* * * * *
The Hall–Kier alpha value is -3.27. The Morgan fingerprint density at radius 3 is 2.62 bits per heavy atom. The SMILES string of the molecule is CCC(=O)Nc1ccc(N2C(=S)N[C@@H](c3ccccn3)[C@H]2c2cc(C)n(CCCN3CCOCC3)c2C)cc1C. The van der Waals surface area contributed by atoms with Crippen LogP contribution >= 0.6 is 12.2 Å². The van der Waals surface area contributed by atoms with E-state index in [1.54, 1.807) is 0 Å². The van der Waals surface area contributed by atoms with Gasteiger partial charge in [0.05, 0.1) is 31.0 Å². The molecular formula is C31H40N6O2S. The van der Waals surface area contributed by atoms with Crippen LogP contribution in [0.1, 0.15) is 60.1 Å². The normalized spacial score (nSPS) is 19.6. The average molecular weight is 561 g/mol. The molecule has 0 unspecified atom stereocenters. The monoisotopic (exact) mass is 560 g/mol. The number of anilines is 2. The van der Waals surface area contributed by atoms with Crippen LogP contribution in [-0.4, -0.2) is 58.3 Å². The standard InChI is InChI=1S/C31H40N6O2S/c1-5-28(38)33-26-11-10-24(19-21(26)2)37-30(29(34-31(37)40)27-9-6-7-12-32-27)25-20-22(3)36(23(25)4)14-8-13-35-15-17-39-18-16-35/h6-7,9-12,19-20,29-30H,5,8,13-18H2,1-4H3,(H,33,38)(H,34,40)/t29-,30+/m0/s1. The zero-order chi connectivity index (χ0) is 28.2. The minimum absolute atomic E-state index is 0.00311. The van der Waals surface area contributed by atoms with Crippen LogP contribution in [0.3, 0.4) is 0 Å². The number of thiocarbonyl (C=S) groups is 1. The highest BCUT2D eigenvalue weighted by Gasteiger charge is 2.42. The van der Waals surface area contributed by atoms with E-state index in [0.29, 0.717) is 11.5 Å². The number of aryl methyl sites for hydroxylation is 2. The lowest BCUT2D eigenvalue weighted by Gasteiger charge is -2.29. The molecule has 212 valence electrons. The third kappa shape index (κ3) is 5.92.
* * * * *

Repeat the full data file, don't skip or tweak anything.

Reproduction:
The Hall–Kier alpha value is -3.27. The Morgan fingerprint density at radius 3 is 2.62 bits per heavy atom. The SMILES string of the molecule is CCC(=O)Nc1ccc(N2C(=S)N[C@@H](c3ccccn3)[C@H]2c2cc(C)n(CCCN3CCOCC3)c2C)cc1C. The van der Waals surface area contributed by atoms with Crippen LogP contribution >= 0.6 is 12.2 Å². The van der Waals surface area contributed by atoms with E-state index in [1.54, 1.807) is 0 Å². The van der Waals surface area contributed by atoms with Gasteiger partial charge in [0.05, 0.1) is 31.0 Å². The molecular formula is C31H40N6O2S. The van der Waals surface area contributed by atoms with Crippen LogP contribution in [0.1, 0.15) is 60.1 Å². The normalized spacial score (nSPS) is 19.6. The average molecular weight is 561 g/mol. The molecule has 0 unspecified atom stereocenters. The monoisotopic (exact) mass is 560 g/mol. The number of anilines is 2. The van der Waals surface area contributed by atoms with Crippen LogP contribution in [-0.4, -0.2) is 58.3 Å². The standard InChI is InChI=1S/C31H40N6O2S/c1-5-28(38)33-26-11-10-24(19-21(26)2)37-30(29(34-31(37)40)27-9-6-7-12-32-27)25-20-22(3)36(23(25)4)14-8-13-35-15-17-39-18-16-35/h6-7,9-12,19-20,29-30H,5,8,13-18H2,1-4H3,(H,33,38)(H,34,40)/t29-,30+/m0/s1. The zero-order chi connectivity index (χ0) is 28.2. The minimum absolute atomic E-state index is 0.00311. The van der Waals surface area contributed by atoms with Crippen LogP contribution in [0.3, 0.4) is 0 Å². The number of thiocarbonyl (C=S) groups is 1. The highest BCUT2D eigenvalue weighted by Gasteiger charge is 2.42. The van der Waals surface area contributed by atoms with E-state index in [0.29, 0.717) is 11.5 Å². The number of aryl methyl sites for hydroxylation is 2. The lowest BCUT2D eigenvalue weighted by Gasteiger charge is -2.29. The molecule has 212 valence electrons. The third kappa shape index (κ3) is 5.92.